National Economic Council Director Gary Cohn said last week that the administration would have a "very detailed, drafted tax plan" ready to be delivered to Congressional Republicans by the time the August recess is over.
The comments represent the most aggressive pledge yet from the administration, but White House officials have proven themselves overly optimistic on their timelines before. In some ways, the comments also undermine congressional efforts to continue developing a unified plan together. Clearly the administration is attempting to drive the effort, but Cohn did say in a separate interview that the White House remained engaged with Congress to get "uniform buy-in."
Congressional leaders have been reluctant to cede too much control to the White House and don't want to put their own effort on hold as they wait for details. House Ways and Means Chair Kevin Brady, R-Texas, said he hopes to continue to work with the Senate and White House so they can coalesce on one set of principles to begin moving forward by the fall.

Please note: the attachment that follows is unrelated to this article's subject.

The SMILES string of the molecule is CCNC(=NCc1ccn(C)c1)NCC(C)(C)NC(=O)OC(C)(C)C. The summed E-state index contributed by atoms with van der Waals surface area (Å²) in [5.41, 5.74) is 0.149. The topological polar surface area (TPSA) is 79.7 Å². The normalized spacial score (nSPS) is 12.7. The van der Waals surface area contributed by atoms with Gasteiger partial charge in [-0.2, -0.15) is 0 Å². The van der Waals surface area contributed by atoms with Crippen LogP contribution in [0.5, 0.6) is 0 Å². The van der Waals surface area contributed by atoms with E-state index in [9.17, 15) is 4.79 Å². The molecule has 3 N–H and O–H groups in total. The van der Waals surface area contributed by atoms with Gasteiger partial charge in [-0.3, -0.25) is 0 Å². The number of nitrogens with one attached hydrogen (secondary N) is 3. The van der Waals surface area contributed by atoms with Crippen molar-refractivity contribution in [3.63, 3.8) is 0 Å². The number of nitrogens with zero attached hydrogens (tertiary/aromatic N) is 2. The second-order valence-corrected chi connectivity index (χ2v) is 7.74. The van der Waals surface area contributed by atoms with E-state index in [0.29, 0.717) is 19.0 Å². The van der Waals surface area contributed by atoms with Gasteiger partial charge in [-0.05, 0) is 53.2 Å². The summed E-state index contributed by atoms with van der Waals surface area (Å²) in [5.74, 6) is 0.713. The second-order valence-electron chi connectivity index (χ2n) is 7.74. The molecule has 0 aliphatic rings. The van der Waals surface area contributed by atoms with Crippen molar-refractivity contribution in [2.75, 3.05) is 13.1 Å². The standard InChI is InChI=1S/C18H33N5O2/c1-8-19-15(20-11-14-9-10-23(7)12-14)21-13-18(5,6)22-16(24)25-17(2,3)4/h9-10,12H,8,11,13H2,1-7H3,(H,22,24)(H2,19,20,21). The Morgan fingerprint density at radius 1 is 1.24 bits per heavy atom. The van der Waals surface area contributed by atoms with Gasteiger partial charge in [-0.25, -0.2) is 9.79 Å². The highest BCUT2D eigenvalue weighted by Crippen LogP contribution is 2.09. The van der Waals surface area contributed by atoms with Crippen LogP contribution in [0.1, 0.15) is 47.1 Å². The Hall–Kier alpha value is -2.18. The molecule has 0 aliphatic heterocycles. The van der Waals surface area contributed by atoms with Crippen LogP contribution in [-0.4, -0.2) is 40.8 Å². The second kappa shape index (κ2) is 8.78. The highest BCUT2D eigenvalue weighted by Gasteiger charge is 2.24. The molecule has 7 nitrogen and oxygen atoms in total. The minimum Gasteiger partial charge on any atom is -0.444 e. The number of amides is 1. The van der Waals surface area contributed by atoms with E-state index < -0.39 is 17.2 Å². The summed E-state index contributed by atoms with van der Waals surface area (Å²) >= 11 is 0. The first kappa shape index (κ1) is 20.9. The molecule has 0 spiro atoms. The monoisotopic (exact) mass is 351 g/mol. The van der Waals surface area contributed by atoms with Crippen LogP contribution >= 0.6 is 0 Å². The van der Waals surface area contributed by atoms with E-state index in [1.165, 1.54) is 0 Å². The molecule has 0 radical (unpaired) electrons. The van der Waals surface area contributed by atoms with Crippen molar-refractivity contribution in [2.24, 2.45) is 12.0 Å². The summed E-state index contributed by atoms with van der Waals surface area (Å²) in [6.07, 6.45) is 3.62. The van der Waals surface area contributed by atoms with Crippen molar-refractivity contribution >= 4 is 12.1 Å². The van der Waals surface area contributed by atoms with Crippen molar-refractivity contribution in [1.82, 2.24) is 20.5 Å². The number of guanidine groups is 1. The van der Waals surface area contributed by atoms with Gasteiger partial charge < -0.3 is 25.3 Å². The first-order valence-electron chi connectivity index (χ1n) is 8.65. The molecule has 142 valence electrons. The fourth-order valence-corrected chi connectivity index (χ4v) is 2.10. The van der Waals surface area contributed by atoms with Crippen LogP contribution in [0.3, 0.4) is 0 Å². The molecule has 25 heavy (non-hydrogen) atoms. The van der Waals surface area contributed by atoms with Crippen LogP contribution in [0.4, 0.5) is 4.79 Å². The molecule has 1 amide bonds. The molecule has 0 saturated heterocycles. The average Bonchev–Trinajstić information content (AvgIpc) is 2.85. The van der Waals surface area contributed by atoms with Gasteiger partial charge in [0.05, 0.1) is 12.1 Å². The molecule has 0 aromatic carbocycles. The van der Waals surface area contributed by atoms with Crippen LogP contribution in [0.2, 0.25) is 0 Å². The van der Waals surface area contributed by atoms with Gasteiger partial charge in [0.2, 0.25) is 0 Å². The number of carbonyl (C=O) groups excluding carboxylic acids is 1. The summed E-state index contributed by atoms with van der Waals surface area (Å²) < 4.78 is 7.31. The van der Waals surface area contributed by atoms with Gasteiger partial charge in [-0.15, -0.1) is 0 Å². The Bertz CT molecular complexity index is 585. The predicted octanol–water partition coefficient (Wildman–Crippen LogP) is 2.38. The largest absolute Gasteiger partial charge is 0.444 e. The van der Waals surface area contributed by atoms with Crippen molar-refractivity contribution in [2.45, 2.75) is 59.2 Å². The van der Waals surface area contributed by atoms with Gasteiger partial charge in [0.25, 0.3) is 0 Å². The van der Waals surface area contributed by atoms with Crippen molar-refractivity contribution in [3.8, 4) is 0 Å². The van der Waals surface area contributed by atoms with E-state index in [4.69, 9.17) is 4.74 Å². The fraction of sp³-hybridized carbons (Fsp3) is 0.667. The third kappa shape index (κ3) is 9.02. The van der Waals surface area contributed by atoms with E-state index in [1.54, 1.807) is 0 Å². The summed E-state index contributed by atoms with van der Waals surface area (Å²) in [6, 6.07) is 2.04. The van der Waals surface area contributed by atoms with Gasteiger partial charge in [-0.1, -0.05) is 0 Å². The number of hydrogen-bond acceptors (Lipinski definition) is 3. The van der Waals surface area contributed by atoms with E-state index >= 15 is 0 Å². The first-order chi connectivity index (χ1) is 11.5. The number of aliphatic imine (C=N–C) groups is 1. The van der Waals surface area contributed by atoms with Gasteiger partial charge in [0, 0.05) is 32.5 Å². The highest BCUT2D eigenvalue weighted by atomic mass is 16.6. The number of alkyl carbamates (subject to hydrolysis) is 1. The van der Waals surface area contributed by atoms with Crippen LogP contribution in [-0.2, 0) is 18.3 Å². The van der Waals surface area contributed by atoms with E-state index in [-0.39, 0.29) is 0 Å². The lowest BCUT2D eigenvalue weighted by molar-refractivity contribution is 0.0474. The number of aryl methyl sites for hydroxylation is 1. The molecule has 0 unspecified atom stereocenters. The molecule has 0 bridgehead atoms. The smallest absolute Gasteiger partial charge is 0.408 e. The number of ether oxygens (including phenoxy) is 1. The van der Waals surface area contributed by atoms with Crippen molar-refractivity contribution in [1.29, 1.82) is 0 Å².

The next step looks increasingly likely to be the release of a more detailed plan during or shortly after the August recess. It is less clear whether that will be a House tax package with administration buy-in, a White House draft with House buy-in, or a White House release followed by a House package. Senate Republicans have been involved in the high-level discussions, but have been less aggressive in formulating their own proposals. However, Finance Committee Member Rob Portman, R-Ohio, is reportedly working on his own tax reform proposal.
The content of this article is intended to provide a general guide to the subject matter. Specialist advice should be sought about your specific circumstances.